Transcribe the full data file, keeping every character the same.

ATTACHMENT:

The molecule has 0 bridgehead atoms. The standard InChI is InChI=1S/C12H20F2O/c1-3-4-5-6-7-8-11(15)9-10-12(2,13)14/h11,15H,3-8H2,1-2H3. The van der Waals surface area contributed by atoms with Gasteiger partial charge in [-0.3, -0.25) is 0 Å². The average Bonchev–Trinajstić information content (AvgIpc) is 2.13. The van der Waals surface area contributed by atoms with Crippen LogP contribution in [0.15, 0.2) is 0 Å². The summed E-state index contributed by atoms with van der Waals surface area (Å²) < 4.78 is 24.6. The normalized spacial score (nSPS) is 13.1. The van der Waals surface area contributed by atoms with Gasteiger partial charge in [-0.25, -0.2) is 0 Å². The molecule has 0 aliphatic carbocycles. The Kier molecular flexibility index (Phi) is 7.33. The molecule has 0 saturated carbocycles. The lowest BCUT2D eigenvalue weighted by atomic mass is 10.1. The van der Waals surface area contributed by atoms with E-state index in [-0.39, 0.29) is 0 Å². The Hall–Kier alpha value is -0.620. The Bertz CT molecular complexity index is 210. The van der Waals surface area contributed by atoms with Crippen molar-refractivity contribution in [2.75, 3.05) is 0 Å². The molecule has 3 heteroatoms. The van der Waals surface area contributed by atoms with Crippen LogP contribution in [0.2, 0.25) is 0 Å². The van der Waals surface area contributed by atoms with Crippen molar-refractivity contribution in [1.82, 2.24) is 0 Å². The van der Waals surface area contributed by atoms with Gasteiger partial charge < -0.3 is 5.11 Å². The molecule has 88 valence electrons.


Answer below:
The molecule has 0 bridgehead atoms. The standard InChI is InChI=1S/C12H20F2O/c1-3-4-5-6-7-8-11(15)9-10-12(2,13)14/h11,15H,3-8H2,1-2H3. The van der Waals surface area contributed by atoms with Gasteiger partial charge in [-0.3, -0.25) is 0 Å². The average Bonchev–Trinajstić information content (AvgIpc) is 2.13. The van der Waals surface area contributed by atoms with Crippen LogP contribution in [0.15, 0.2) is 0 Å². The summed E-state index contributed by atoms with van der Waals surface area (Å²) < 4.78 is 24.6. The normalized spacial score (nSPS) is 13.1. The van der Waals surface area contributed by atoms with Gasteiger partial charge in [-0.25, -0.2) is 0 Å². The molecule has 0 aliphatic carbocycles. The Kier molecular flexibility index (Phi) is 7.33. The molecule has 0 saturated carbocycles. The lowest BCUT2D eigenvalue weighted by atomic mass is 10.1. The van der Waals surface area contributed by atoms with E-state index in [-0.39, 0.29) is 0 Å². The Hall–Kier alpha value is -0.620. The Bertz CT molecular complexity index is 210. The van der Waals surface area contributed by atoms with Crippen molar-refractivity contribution in [2.75, 3.05) is 0 Å². The molecule has 3 heteroatoms. The van der Waals surface area contributed by atoms with Crippen LogP contribution in [0.2, 0.25) is 0 Å². The van der Waals surface area contributed by atoms with Crippen molar-refractivity contribution in [1.82, 2.24) is 0 Å². The van der Waals surface area contributed by atoms with Gasteiger partial charge < -0.3 is 5.11 Å². The molecule has 88 valence electrons.